But marketing is everywhere, and it is not our object to protect her from all of it-- just to arm her with the information needed to be an informed consumer regarding the inundation of messages she's receiving when she sees and hears them in her daily life. For us, this means regular open dialogue and many, many questions. Some of them are actually quite thorny.

Monday, January 21, 2008

Lounging in libraryland




Since Nora slept through our library adventure this weekend, we went there again this morning to play. Besides admiring the fish, climbing in the play structures, and reading and finding great books, we also ran into a good friend and thoroughly enjoyed his company. What a fun way to start the week!

Sunday, January 20, 2008

Dinosaur day





Well, it's not Nora's birthday yet. This is a good thing, because when you ask her how old she is, she confidently tells you, "Five." But we did have an absolutely marvelous day with Eric, Carrie, Luke, James, Grandma, and Toot Toot. We played, ate, had a great library tour, laughed at some wholly over-the-top kitten antics, and had a rip-roaring birthday party too. The day ended too soon; but all of us are terribly tuckered, so it must be the sign of a day well spent.


video

Saturday, January 19, 2008

Heads did roll



We're celebrating Nora's birthday with Grandma, Toot Toot, Uncle Eric, Aunt Carrie, James and Luke today. This morning I cut up a chocolate cake to shape it into a dinosaur for the birthday fete. Growing up, the remainders from this activity were a special-occasion breakfast treat, so cake shards were the snack of the hour-- at least until more people got up and I made a real breakfast.

I got the girls settled into their cake bits and was just getting powdered sugar dumped into the Kitchen-Aid for frosting when I turned to speak to the girls. Nora's cake had, mysteriously, grown in size. Also, the head was missing from her dinosaur.

"Aargh," I yelped in surprise, "that's your head!" Covered in cake, Nora beamed and pointed to her own noggin.

Friday, January 18, 2008

They're on to our tricks

I was trying to get the girls hustled into clothes so I could perhaps get a load of laundry cleaned AND put away before guests arrive later today. But our playdate friends will come during Nora's nap, so I wasn't ready to mention them quite yet. Instead, I thought I'd focus on the arrival of Grandma and Toot Toot this evening.

Reminded of their imminent arrival, Fiona hurtled into high gear. She began dashing around the hallway in her pajamas, punctuating her excitement with leaps and squeals of exuberance. "Today is the day Grandma and Toot Toot are coming! Why did you tell us so SOON!"

It is true that Ian and I would usually reserve this type of crazy-making information until shortly before the giddy event. Not only does the day tend to go more normally and smoothly, it alleviates hurt feelings if the plan unexpectedly changes. Uh-oh. They're on to us.

Definite preferences

Today as I scurry around doing bare-bones tidying to prepare for an afternoon playdate and weekend family gathering, I dropped a Jim Gill CD in for the girls to dance around while I swept. As I pulled out their selected album, a Beatles CD fell out of the case and rolled onto the floor.

It barely had to cease motion for Nora to recognize it. She was stricken. "No, Mama! No 'Jude'!" I guess preferences can be galvanized rather early on. Sorry, Ian.

Monday, January 14, 2008

By request



Fiona has asked that we please post some pictures of Zelda and Ivy as evidence of how they've grown since we got them in October. She reminds me that "they are family, too."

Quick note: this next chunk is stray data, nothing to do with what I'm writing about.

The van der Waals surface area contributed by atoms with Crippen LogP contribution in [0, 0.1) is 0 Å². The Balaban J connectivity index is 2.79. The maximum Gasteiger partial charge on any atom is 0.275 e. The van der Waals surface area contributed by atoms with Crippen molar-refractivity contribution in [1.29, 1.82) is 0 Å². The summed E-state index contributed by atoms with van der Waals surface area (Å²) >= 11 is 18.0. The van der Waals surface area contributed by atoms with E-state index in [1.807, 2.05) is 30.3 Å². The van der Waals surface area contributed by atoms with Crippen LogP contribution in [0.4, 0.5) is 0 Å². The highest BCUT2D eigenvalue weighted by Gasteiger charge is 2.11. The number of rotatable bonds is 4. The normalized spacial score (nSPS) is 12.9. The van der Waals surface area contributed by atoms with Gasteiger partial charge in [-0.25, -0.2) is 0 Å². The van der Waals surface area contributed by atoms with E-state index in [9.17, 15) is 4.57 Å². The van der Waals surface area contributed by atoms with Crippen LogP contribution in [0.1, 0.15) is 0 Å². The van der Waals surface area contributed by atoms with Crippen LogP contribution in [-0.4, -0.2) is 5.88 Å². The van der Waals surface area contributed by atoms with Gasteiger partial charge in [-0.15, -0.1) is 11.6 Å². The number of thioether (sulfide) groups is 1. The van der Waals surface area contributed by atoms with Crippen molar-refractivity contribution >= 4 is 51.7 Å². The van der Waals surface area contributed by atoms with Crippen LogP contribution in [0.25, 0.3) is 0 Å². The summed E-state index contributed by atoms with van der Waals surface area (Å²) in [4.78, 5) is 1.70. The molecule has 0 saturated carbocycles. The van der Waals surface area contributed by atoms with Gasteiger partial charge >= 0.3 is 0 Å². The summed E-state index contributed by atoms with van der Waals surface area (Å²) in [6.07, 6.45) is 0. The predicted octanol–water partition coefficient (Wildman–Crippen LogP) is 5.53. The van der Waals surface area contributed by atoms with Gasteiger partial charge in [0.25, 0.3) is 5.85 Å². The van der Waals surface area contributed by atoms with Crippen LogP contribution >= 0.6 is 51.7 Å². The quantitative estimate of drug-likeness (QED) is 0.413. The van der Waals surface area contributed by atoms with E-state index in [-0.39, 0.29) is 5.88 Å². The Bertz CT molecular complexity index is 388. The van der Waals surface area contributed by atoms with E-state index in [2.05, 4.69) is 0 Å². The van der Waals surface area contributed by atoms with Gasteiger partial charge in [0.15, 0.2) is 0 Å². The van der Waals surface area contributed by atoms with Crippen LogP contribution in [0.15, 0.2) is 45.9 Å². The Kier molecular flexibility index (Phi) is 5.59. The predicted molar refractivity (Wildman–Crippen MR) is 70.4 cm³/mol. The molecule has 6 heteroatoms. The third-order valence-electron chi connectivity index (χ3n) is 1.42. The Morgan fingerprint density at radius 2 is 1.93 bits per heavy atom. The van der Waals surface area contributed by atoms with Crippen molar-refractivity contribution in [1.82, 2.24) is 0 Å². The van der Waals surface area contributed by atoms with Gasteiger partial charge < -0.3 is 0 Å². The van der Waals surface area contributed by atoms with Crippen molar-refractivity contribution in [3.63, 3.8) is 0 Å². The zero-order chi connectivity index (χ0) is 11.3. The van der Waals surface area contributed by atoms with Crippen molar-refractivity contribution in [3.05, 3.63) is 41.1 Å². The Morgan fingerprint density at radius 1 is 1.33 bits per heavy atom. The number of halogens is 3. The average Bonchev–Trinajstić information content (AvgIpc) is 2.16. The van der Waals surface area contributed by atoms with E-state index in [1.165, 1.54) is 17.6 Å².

Friday, January 11, 2008

Sticking up for Fiona

Today Fiona went to her first real book discussion group. The library program, designed expressly for homeschoolers, contained activities revolving around Arnold Lobel's Frog and Toad are Friends . I took my seat along the wall with a somewhat perplexing mix of pride and heartache as I watched Fiona and the other youngsters chat about what makes a good friend and what makes a good book.

Nora had no such bittersweet emotions, however. In order to plow through her nap altogether, she needed to stay in constant motion, so that was apparently her plan. As she capered around the room, she began to perform for the audience she was slowly garnering. Eyes widened, she exclaimed, "Wook at my eyes! De're BIIIIIIIIIG!" as her body quivered with the enormity of her big brown beauties. One mother, after receiving a hug and a kiss on both cheeks from Nora, eyed our daughter up and down, turned to me and said, "I have room for her in my bag here..."

It's like this everywhere we go. Nora is just... our inimitable Nora; and people tend to eat her with a spoon, just as they do most babies and toddlers. Fiona has come to expect it, though I can't say she's really used to it yet. She enjoyed three and a half years of undivided attention. Will this ever feel like the 'new normal'?

Once we were finished at the library today, we dropped by the fabric store. I wanted to get a couple balls of yarn so I could try to knit some leg warmers for my two little dancers, and Fiona also enjoys looking at yarn now that she is finger knitting. The woman who was helping us fell prey to Nora's dimples and said, "Oh, she's so cute!" Neither Fiona nor I asked who she was talking about. We knew. But Fiona, bless her, went one better. She helpfully added, "I'm cute too!" Taken aback, the associate abashedly agreed.

As I gulped the lump out of my throat, I wondered whether our hearts get harder or softer with parenthood. I am constantly amazed by the things I worry about now. As our kids grow, our rulebooks morph and change and become out-of-date. We start over every day. Parenthood is such a thrilling, painful, glowing, exuberant, humbling ride-- all I really feel sure of at the end of the day is how much I don't know, and how much I adore it.

Thursday, January 10, 2008

Dancing feet